On the other end of the phone, Romy Madley Croft is listening intently. “That’s horrendous,” she reflects. “It could be so damaging.”
She’s asked for an update on Australia’s same-sex marriage survey, because it’s a subject close to the heart of the xx. Two of the members are gay, with singer-guitarist Croft being set to marry artist Hannah Marshall. For their forthcoming Australian tour, $1 from every ticket sold will go towards LGBTQIA programs in each city.
“We wanted to help in some small way,” Croft says. They started to do so via the festival they curate across European cities. It’s called Night + Day, and they partnered with Plus-One, a charitable organisation co-founded by Arcade Fire, to sort the donations. “When we did it in Brixton, near where we grew up, we wanted to give back to the community and have more of a positive impact than just turning up,” she explains.
Spending some time apart seems to have brought a greater sense of purpose to the London-formed band – Croft, singer-bassist Oliver Sim and beats-maker/producer Jamie Smith. Not only that, but the averted gazes and aloof image has made way for something chummier. Their third album, I See You, feels like a fun bubble to be in, rather than the thinnest of membranes separating the band from the ugly outside world.
“We realised that we’re often seen as serious and older than our years,” Croft confirms. “With this album we wanted to reflect that we can have fun with it.”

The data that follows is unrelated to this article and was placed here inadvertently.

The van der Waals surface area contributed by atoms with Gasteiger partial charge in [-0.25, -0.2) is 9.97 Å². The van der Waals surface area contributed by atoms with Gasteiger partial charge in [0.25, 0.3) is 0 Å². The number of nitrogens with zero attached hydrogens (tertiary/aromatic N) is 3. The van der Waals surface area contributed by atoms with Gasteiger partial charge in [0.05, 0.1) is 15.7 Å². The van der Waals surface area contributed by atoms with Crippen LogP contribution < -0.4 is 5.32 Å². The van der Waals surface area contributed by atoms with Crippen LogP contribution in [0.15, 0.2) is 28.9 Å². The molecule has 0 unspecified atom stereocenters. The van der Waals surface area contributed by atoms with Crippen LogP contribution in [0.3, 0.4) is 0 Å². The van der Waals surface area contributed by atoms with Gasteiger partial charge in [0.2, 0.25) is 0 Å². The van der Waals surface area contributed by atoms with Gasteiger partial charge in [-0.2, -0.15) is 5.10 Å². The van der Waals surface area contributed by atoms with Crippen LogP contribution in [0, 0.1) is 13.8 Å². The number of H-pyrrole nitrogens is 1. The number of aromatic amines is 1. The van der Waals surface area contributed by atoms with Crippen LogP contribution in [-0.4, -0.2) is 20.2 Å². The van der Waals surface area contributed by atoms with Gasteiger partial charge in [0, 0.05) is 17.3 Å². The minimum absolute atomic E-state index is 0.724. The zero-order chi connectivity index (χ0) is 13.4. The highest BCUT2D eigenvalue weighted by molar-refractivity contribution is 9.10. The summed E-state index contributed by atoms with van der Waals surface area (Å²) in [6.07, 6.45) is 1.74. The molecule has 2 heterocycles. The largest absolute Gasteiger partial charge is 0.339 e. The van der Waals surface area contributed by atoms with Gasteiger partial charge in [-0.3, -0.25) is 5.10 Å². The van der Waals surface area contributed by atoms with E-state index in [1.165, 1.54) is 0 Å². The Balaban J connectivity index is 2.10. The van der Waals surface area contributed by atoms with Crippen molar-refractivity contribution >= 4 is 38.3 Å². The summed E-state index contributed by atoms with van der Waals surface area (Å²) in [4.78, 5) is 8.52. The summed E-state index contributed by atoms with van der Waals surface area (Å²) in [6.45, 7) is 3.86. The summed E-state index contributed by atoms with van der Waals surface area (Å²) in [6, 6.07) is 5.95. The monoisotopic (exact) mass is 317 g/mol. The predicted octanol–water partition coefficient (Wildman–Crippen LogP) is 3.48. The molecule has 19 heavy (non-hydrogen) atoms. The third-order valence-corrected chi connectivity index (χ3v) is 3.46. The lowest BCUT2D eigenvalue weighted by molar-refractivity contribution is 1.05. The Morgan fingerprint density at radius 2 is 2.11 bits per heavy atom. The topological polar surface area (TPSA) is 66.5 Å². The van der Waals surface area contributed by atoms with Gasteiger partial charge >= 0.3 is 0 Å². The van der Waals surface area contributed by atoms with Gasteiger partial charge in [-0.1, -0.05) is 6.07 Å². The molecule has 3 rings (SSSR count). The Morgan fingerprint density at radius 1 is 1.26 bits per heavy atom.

That’s apparent in the suite of three video clips by Alasdair McLellan, which show normal-looking kids hanging out. It gives a sense of there being an xx tribe. “The video for ‘On Hold’ was filmed in Marfa, Texas, and we just asked the local kids to come down for a party. I love that,” Croft says. “We did something similar for ‘Say Something Loving’. It’s just London kids having a good time.”
The band who were once reliably described as “minimalist” can accept that mantle no more. “People say, ‘There’s so much space in the music.’ Well, that’s just because in the beginning we wanted to make sure everything we recorded was playable live because we weren’t the best musicians,” Croft says. “That’s something we let go of on this album, so that’s been a lot of fun.”
Croft and Sim had always enjoyed clubbing, but she reckons it’s taken till I See You to have the dance aspect come to the forefront of their own material. “We have some more upbeat music on this album and for the live set we’ve remixed some of our old stuff, so we’ve got a section three quarters through which is a long mix, all upbeat,” she says. “It’s a lot of fun to have that release on stage after the more emotional moments.”
You’ll be able to experience that wild ride for yourself at the all-ages show in January, with Kelela and Earl Sweatshirt in support. Croft is particularly looking forward to it because they’ll have a bit more time to spend in the country, hanging out with mates Jagwar Ma and maybe Flume, who supported them before he blew up big.
No doubt she’ll also bring her camera. “I love taking pictures and documenting a tour,” she says, having learned from the massive breakthrough year the band had in 2010 that all the highs can blur into one if you let them. “I’ll also make a playlist in different months. It reminds me of where I’ve been, and what I’ve done in that time.”
Want to see live music now? Here are the best live music pubs in Melbourne.